"It is unlawful for any person to loiter or prowl in a place, at a time or in a manner not usual for law-abiding individuals, under circumstances that warrant a justifiable and reasonable alarm or immediate concern for the safety of persons or property in the vicinity.

"Among the circumstances which may be considered in determining whether such alarm or immediate concern is warranted is the fact that the person takes flight upon appearance of a law enforcement officer, refuses to identify himself or herself, or manifestly endeavors to conceal himself or herself or any object. Unless flight by the person or other circumstance makes it impracticable, a law enforcement officer shall, prior to any arrest for an offense under this section, afford the person an opportunity to dispel any alarm or immediate concern which would otherwise be warranted by requesting the person to identify himself or herself and explain his or her presence and conduct. No person shall be convicted of an offense under this section if the law enforcement officer did not comply with this procedure or if it appears at trial that the explanation given by the person is true and, if believed by the officer at the time, would have dispelled the alarm or immediate concern."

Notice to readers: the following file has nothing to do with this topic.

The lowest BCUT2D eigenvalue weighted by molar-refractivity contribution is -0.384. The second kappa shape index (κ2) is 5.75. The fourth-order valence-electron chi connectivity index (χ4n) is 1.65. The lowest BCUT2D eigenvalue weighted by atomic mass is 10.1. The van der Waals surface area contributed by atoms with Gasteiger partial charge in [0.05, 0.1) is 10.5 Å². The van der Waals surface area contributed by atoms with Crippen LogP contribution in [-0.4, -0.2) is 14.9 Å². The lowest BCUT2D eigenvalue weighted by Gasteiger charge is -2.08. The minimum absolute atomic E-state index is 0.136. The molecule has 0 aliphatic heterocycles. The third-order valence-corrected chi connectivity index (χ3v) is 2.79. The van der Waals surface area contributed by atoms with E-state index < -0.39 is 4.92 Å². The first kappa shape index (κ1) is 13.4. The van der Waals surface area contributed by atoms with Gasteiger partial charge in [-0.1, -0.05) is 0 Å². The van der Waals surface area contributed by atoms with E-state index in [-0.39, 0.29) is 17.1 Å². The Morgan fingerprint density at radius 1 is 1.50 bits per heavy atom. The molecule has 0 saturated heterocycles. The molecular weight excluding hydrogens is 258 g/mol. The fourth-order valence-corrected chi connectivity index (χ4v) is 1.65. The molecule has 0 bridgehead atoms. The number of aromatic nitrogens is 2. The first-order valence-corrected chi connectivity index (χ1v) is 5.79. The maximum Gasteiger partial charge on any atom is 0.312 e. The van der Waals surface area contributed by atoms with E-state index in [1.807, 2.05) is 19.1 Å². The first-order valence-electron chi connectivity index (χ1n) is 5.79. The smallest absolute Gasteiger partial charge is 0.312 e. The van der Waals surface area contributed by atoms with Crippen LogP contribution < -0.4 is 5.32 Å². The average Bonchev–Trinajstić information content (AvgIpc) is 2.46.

• An Act for the Punishment of Idle and Disorderly Persons, and Rogues and Vagabonds, in that part of Great Britain called England 5 George II 4, Chapter 83 (1824)
  • Chicago v Morales 527 US 41 (1999), published at www.law.cornell.edu/supct/html/97-1121.ZD1.html
  • Criminal Code of Canada, revised statutes of Canada, 1985, Chapter C-46, published at www.canlii.org/ca/sta/c-46/
  • Duhaime, Lloyd, Legal Definition of Loitering and Legal Definition of Vagrant
  • Duhaime, Lloyd, Punch's Punch
  • Florida Statutes, 2008, Chapter 856
  • Ledwith v Roberts [1936] 3 All ER 570
  • Papachristou v. Jacksonville 405 U.S. 156, (1972)